A senior Pakistani official, also speaking on the condition of anonymity because the interchanges with Washington have been both delicate and highly classified, said the American accusation was “incorrect.” The official said that the missile tested was developed by Pakistan, just as it had modified North Korean designs to build a range of land-based missiles that could strike India. He said that Pakistan had taken the unusual step of agreeing to allow American officials to inspect the country’s Harpoon inventory to prove that it had not violated the law, a step that administration officials praised.
Some experts are also skeptical of the American claims. Robert Hewson, editor of Jane’s Air-Launched Weapons, a yearbook and Web-based data service, said the Harpoon missile did not have the necessary range for a land-attack missile, which would lend credibility to Pakistani claims that they are developing their own new missile. Moreover, he said, Pakistan already has more modern land-attack missiles that it developed itself or acquired from China.
“They’re beyond the need to reverse-engineer old U.S. kit,” Mr. Hewson said in a telephone interview. “They’re more sophisticated than that.” Mr. Hewson said the ship-to-shore missile that Pakistan was testing was part of a concerted effort to develop an array of conventional missiles that could be fired from the air, land or sea to address India’s much more formidable conventional missile arsenal.
The dispute highlights the level of mistrust that remains between the United States and a Pakistani military that American officials like to portray as an increasingly reliable partner in the effort to root out the forces of the Taliban and Al Qaeda on Pakistani territory. A central element of the American effort has been to get the military refocused on the internal threat facing the country, rather than on threat the country believes it still faces from India.
Pakistani officials have insisted that they are making that shift. But the evidence continues to point to heavy investments in both nuclear and conventional weapons that experts say have no utility in the battle against insurgents.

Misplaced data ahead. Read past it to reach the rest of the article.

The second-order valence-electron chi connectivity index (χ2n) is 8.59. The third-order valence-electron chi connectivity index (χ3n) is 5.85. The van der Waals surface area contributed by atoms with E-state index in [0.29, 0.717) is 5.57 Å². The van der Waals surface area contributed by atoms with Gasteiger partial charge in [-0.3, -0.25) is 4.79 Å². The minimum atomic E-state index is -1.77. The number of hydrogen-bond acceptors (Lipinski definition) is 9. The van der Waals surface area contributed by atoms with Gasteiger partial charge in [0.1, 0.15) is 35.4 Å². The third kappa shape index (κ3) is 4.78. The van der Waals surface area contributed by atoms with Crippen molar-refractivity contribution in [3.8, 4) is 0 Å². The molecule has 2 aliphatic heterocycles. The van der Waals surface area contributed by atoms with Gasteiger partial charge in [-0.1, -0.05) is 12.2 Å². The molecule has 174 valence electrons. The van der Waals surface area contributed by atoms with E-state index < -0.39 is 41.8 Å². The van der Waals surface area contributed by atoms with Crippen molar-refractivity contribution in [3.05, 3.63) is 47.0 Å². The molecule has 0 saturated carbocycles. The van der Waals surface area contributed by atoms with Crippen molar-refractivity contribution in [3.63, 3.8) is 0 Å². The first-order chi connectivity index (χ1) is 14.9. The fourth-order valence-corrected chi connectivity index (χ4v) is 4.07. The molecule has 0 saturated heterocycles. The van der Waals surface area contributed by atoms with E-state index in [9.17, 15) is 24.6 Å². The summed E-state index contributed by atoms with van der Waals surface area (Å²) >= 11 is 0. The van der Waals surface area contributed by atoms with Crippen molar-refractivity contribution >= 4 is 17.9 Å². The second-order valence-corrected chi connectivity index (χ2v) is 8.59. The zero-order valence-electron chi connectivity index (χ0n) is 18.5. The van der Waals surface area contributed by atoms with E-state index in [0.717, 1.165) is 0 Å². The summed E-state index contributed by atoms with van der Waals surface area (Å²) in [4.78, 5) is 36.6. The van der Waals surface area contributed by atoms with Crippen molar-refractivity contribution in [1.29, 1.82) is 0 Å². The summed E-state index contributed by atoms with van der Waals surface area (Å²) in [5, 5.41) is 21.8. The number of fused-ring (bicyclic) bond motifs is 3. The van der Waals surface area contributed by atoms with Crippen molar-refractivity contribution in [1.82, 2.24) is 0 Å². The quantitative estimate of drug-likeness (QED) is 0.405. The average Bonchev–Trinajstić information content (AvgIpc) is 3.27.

Over the years, the United States has provided a total of 165 Harpoon missiles to Pakistan, including 37 of the older-model weapons that were delivered from 1985 to 1988, said Charles Taylor, a spokesman for the Defense Security Cooperation Agency.
The country’s nuclear arsenal is expanding faster than any other nation’s. In May, Pakistan conducted a test firing of its Babur medium-range cruise missile, a weapon that military experts say could potentially be tipped with a nuclear warhead. The test was conducted on May 6, during a visit to Washington by President Asif Ali Zardari, but was not made public by Pakistani officials until three days after the meetings had ended to avoid upsetting the talks. While it may be technically possible to arm the Harpoons with small nuclear weapons, outside experts say it would probably not be necessary.
Before lawmakers departed for their summer recess, administration officials briefed Congress on the protest to Pakistan. The dispute has the potential to delay or possibly even derail the legislation to provide Pakistan with $7.5 billion in civilian aid over five years; lawmakers are expected to vote on the aid package when they return from their recess next month.
The legislation is sponsored by Senators John Kerry of Massachusetts and Richard G. Lugar of Indiana, the top Democrat and Republican on the Foreign Relations Committee, as well as Representative Howard L. Berman, a California Democrat who leads the House Foreign Affairs Committee. Congressional aides are now reconciling House and Senate versions of the legislation.
Frederick Jones, a spokesman for Mr. Kerry, declined to comment on the details of the dispute citing its classified nature but suggested that the pending multifaceted aid bill would clear Congress “in a few weeks” and would help cooperation between the two countries.
“There have been irritants in the U.S.-Pakistan relationship in the past and there will be in the future,” Mr. Jones said in a statement, noting that the pending legislation would provide President Obama “with new tools to address troubling behavior.”